Cellular is an animation that helps you make geometric sequences
composed of square cells.
These grids are filled according to some rules - can you complete
A story for students about adding powers of integers - with a festive twist.
When number pyramids have a sequence on the bottom layer, some interesting patterns emerge...
Charlie and Alison have been drawing patterns on coordinate grids. Can you picture where the patterns lead?
Can you complete this jigsaw of the multiplication square?
Here is a machine with four coloured lights. Can you develop a strategy to work out the rules controlling each light?
Can you dissect a square into: 4, 7, 10, 13... other squares? 6, 9,
12, 15... other squares? 8, 11, 14... other squares?
In this investigation, you are challenged to make mobile phone
numbers which are easy to remember. What happens if you make a
sequence adding 2 each time?
Investigate and explain the patterns that you see from recording
just the units digits of numbers in the times tables.
Katie and Will have some balloons. Will's balloon burst at exactly
the same size as Katie's at the beginning of a puff. How many puffs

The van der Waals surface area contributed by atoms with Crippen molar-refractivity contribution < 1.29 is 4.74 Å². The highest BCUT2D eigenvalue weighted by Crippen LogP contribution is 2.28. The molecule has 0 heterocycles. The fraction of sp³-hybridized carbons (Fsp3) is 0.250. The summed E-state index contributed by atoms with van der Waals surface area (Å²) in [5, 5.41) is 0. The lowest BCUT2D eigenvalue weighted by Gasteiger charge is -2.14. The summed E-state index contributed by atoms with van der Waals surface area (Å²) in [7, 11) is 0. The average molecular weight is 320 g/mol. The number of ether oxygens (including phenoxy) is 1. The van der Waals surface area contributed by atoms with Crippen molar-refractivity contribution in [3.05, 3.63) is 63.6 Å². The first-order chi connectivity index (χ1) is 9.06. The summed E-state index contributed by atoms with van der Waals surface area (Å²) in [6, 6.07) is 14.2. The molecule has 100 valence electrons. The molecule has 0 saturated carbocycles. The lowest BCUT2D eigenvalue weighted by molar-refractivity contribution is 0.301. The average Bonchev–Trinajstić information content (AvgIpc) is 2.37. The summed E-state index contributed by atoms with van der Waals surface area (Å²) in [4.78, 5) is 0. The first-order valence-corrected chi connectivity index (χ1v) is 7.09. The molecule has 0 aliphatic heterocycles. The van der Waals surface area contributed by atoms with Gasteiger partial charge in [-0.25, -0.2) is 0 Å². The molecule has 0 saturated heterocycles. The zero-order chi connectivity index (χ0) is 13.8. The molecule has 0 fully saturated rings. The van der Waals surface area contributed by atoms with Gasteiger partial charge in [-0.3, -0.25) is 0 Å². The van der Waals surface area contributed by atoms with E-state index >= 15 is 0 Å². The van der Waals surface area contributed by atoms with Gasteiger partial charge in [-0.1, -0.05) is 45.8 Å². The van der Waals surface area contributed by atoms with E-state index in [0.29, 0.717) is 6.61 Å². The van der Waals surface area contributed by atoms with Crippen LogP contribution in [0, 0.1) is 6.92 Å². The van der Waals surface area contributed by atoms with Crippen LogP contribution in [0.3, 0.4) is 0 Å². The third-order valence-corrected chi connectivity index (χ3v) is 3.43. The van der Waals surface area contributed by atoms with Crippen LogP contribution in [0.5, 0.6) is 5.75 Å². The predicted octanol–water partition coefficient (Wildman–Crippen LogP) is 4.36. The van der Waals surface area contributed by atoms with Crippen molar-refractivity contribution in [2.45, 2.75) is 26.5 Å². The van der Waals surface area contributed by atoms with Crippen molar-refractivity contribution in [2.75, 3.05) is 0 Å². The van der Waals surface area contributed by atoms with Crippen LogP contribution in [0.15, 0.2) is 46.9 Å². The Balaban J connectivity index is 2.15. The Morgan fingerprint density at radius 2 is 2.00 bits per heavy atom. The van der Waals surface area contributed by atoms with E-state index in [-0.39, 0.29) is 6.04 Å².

had Will done before his balloon burst?
A 2 by 3 rectangle contains 8 squares and a 3 by 4 rectangle
contains 20 squares. What size rectangle(s) contain(s) exactly 100
squares? Can you find them all?
These alphabet bricks are painted in a special way. A is on one
brick, B on two bricks, and so on. How many bricks will be painted
by the time they have got to other letters of the alphabet?
Compare the numbers of particular tiles in one or all of these
three designs, inspired by the floor tiles of a church in
Reasoning about the number of matches needed to build squares that
share their sides.
Susie took cherries out of a bowl by following a certain pattern.
How many cherries had there been in the bowl to start with if she
was left with 14 single ones?
Alison, Bernard and Charlie have been exploring sequences of odd and even numbers, which raise some intriguing questions...
In this investigation, we look at Pascal's Triangle in a slightly different way - rotated and with the top line of ones taken off.
We can arrange dots in a similar way to the 5 on a dice and they
usually sit quite well into a rectangular shape. How many
altogether in this 3 by 5? What happens for other sizes?
Can you find a way to identify times tables after they have been shifted up?